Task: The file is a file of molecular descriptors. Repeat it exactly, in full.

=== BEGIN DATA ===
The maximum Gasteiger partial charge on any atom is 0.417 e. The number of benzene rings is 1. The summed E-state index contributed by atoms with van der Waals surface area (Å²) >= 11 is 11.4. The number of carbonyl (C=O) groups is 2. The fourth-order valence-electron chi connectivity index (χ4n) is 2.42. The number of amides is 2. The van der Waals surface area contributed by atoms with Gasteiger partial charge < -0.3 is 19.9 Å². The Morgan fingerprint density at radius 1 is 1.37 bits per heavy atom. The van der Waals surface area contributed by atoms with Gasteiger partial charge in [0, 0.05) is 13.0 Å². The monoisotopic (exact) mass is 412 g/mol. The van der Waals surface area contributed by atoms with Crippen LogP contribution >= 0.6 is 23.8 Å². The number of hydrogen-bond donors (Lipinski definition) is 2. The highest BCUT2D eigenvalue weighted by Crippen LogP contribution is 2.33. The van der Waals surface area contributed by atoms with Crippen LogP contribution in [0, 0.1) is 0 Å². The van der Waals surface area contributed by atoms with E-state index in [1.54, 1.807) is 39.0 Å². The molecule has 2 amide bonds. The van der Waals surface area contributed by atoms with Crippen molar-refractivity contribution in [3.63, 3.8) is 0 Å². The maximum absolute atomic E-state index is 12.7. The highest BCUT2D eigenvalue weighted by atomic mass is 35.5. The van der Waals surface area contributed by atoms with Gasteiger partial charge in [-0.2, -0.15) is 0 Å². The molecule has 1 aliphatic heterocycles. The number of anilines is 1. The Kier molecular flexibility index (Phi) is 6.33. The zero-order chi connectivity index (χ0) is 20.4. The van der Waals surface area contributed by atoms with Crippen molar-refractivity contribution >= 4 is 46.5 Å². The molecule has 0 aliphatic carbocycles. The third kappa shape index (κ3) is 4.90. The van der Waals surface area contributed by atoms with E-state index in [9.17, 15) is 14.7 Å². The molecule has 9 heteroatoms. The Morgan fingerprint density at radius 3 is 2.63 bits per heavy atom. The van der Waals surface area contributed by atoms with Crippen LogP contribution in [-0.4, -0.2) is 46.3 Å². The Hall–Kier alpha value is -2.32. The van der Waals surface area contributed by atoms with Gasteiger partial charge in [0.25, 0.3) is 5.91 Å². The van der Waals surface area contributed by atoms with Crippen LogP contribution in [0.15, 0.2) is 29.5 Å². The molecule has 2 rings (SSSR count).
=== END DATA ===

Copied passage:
The maximum Gasteiger partial charge on any atom is 0.417 e. The number of benzene rings is 1. The summed E-state index contributed by atoms with van der Waals surface area (Å²) >= 11 is 11.4. The number of carbonyl (C=O) groups is 2. The fourth-order valence-electron chi connectivity index (χ4n) is 2.42. The number of amides is 2. The van der Waals surface area contributed by atoms with Gasteiger partial charge < -0.3 is 19.9 Å². The Morgan fingerprint density at radius 1 is 1.37 bits per heavy atom. The van der Waals surface area contributed by atoms with Gasteiger partial charge in [0, 0.05) is 13.0 Å². The monoisotopic (exact) mass is 412 g/mol. The van der Waals surface area contributed by atoms with Crippen LogP contribution >= 0.6 is 23.8 Å². The number of hydrogen-bond donors (Lipinski definition) is 2. The highest BCUT2D eigenvalue weighted by Crippen LogP contribution is 2.33. The van der Waals surface area contributed by atoms with Crippen LogP contribution in [0, 0.1) is 0 Å². The van der Waals surface area contributed by atoms with E-state index in [1.54, 1.807) is 39.0 Å². The molecule has 2 amide bonds. The van der Waals surface area contributed by atoms with Crippen molar-refractivity contribution in [3.63, 3.8) is 0 Å². The maximum absolute atomic E-state index is 12.7. The highest BCUT2D eigenvalue weighted by atomic mass is 35.5. The van der Waals surface area contributed by atoms with Gasteiger partial charge in [-0.2, -0.15) is 0 Å². The molecule has 1 aliphatic heterocycles. The number of anilines is 1. The Kier molecular flexibility index (Phi) is 6.33. The zero-order chi connectivity index (χ0) is 20.4. The van der Waals surface area contributed by atoms with Crippen molar-refractivity contribution >= 4 is 46.5 Å². The molecule has 0 aliphatic carbocycles. The third kappa shape index (κ3) is 4.90. The van der Waals surface area contributed by atoms with E-state index in [9.17, 15) is 14.7 Å². The molecule has 9 heteroatoms. The Morgan fingerprint density at radius 3 is 2.63 bits per heavy atom. The van der Waals surface area contributed by atoms with Crippen LogP contribution in [-0.4, -0.2) is 46.3 Å². The Hall–Kier alpha value is -2.32. The van der Waals surface area contributed by atoms with Gasteiger partial charge in [0.25, 0.3) is 5.91 Å². The van der Waals surface area contributed by atoms with Crippen LogP contribution in [0.15, 0.2) is 29.5 Å². The molecule has 2 rings (SSSR count).